I was able to get some running in through February, although due to a crazy busy schedule (including my dreaded night shifts) and re-niggling of the muscular injury, mileage was limited. I completed 9 miles a week ago, which went smoothly, although it is clear that the full 13.1 miles is going to be hard work tomorrow!

It will certainly be a challenge, but I want to complete it tomorrow for Team PI! Irina will be there to support me, and carry the all important post-race food and drinks. 🙂

Looking forward to enjoying a new experience and I’ll be blogging about it tomorrow or Monday.

Wish me luck!

Paul.

 

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Self Massage for Runners

We’ve just come across this short article on the Runners World website about self massage, which has some good tips to get started.

We’ve definitely felt great benefits from doing this kind of thing. We also use our large firm foam roller on the hamstring area, which we’ve found is a tough area to get a really good stretch into, and after long runs Paul in particular finds this a sore area when stretching. Using the roller regularly (when fully warmed up) has really helped improve flexibilty and recovery speed, and after those longer runs the area is not as sore now.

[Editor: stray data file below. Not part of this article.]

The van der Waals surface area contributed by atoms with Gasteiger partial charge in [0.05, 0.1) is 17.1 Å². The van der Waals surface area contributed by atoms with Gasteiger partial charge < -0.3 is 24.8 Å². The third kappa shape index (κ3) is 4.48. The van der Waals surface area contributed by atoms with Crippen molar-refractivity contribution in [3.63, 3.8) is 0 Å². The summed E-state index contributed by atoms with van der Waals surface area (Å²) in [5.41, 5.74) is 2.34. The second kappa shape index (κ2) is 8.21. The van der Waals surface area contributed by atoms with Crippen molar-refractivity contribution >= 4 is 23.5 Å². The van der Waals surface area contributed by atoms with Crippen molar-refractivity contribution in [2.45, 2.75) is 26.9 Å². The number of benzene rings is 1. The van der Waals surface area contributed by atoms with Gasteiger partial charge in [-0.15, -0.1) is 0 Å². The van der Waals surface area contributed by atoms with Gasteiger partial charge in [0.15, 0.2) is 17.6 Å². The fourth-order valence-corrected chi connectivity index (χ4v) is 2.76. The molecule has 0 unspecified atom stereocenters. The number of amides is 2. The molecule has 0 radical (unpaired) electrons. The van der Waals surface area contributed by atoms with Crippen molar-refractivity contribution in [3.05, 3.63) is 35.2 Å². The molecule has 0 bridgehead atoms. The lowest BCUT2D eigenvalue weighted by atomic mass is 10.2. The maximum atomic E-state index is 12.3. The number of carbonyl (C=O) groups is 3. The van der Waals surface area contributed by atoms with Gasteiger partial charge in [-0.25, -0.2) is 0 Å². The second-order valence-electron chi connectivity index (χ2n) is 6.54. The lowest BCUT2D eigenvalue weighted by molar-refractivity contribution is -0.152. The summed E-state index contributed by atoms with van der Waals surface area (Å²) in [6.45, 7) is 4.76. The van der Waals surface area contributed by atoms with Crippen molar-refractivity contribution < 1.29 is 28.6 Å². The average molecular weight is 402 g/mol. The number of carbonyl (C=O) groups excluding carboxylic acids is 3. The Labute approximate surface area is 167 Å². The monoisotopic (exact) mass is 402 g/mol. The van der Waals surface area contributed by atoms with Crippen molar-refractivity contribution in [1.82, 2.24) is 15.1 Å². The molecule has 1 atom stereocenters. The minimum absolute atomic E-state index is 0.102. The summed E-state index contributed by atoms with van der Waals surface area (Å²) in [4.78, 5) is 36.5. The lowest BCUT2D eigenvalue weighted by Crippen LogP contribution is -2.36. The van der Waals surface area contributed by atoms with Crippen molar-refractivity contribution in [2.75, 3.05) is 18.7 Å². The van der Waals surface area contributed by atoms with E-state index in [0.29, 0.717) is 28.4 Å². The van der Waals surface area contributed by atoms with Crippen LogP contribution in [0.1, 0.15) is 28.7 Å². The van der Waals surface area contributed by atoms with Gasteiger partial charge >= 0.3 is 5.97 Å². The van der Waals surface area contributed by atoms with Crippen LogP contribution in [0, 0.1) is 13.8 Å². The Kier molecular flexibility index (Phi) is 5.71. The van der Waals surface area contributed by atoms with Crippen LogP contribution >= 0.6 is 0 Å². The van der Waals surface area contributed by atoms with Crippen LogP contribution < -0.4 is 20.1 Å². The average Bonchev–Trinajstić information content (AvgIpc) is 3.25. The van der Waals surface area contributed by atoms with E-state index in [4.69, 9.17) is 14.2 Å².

These self massages also help you to get to know your body and where it hurts most after running and will help speed up recovery and increase flexibilty. We highly recommend this, especially as you increase mileage!

Paul & Irina. 🙂

 
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Posted by on 18 October, 2012 in Injury, Recovery, Running